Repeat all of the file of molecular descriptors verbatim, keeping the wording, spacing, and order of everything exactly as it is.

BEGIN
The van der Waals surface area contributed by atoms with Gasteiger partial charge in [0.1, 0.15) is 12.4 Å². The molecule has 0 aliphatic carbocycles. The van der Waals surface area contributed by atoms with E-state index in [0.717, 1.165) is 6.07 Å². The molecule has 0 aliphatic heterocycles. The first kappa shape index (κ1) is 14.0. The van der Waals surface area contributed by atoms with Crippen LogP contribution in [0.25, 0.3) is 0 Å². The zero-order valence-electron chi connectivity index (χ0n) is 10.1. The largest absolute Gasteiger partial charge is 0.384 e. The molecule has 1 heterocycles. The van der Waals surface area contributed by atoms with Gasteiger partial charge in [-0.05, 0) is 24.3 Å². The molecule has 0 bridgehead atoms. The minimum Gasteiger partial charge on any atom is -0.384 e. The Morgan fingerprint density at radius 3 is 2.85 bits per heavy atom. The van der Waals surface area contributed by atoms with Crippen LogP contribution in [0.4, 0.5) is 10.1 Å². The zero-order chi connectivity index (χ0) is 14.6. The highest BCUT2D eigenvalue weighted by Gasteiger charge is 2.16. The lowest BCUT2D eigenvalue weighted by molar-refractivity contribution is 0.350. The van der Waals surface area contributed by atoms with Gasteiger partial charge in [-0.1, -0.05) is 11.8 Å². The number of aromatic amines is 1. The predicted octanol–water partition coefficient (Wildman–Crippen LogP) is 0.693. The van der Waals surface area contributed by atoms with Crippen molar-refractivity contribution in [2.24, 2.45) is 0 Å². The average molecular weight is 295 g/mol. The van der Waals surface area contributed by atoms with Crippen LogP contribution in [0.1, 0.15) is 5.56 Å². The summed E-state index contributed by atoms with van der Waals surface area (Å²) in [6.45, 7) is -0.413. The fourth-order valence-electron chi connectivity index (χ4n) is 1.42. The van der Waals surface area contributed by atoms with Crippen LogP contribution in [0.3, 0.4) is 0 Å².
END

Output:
The van der Waals surface area contributed by atoms with Gasteiger partial charge in [0.1, 0.15) is 12.4 Å². The molecule has 0 aliphatic carbocycles. The van der Waals surface area contributed by atoms with E-state index in [0.717, 1.165) is 6.07 Å². The molecule has 0 aliphatic heterocycles. The first kappa shape index (κ1) is 14.0. The van der Waals surface area contributed by atoms with Crippen LogP contribution in [0.25, 0.3) is 0 Å². The zero-order valence-electron chi connectivity index (χ0n) is 10.1. The largest absolute Gasteiger partial charge is 0.384 e. The molecule has 1 heterocycles. The van der Waals surface area contributed by atoms with Gasteiger partial charge in [-0.05, 0) is 24.3 Å². The molecule has 0 bridgehead atoms. The minimum Gasteiger partial charge on any atom is -0.384 e. The Morgan fingerprint density at radius 3 is 2.85 bits per heavy atom. The van der Waals surface area contributed by atoms with Crippen LogP contribution in [0.4, 0.5) is 10.1 Å². The zero-order chi connectivity index (χ0) is 14.6. The highest BCUT2D eigenvalue weighted by Gasteiger charge is 2.16. The lowest BCUT2D eigenvalue weighted by molar-refractivity contribution is 0.350. The van der Waals surface area contributed by atoms with Gasteiger partial charge in [-0.1, -0.05) is 11.8 Å². The number of aromatic amines is 1. The predicted octanol–water partition coefficient (Wildman–Crippen LogP) is 0.693. The van der Waals surface area contributed by atoms with Crippen molar-refractivity contribution in [2.24, 2.45) is 0 Å². The average molecular weight is 295 g/mol. The van der Waals surface area contributed by atoms with Crippen LogP contribution in [0.1, 0.15) is 5.56 Å². The summed E-state index contributed by atoms with van der Waals surface area (Å²) in [6.45, 7) is -0.413. The fourth-order valence-electron chi connectivity index (χ4n) is 1.42. The van der Waals surface area contributed by atoms with Crippen LogP contribution in [0.3, 0.4) is 0 Å².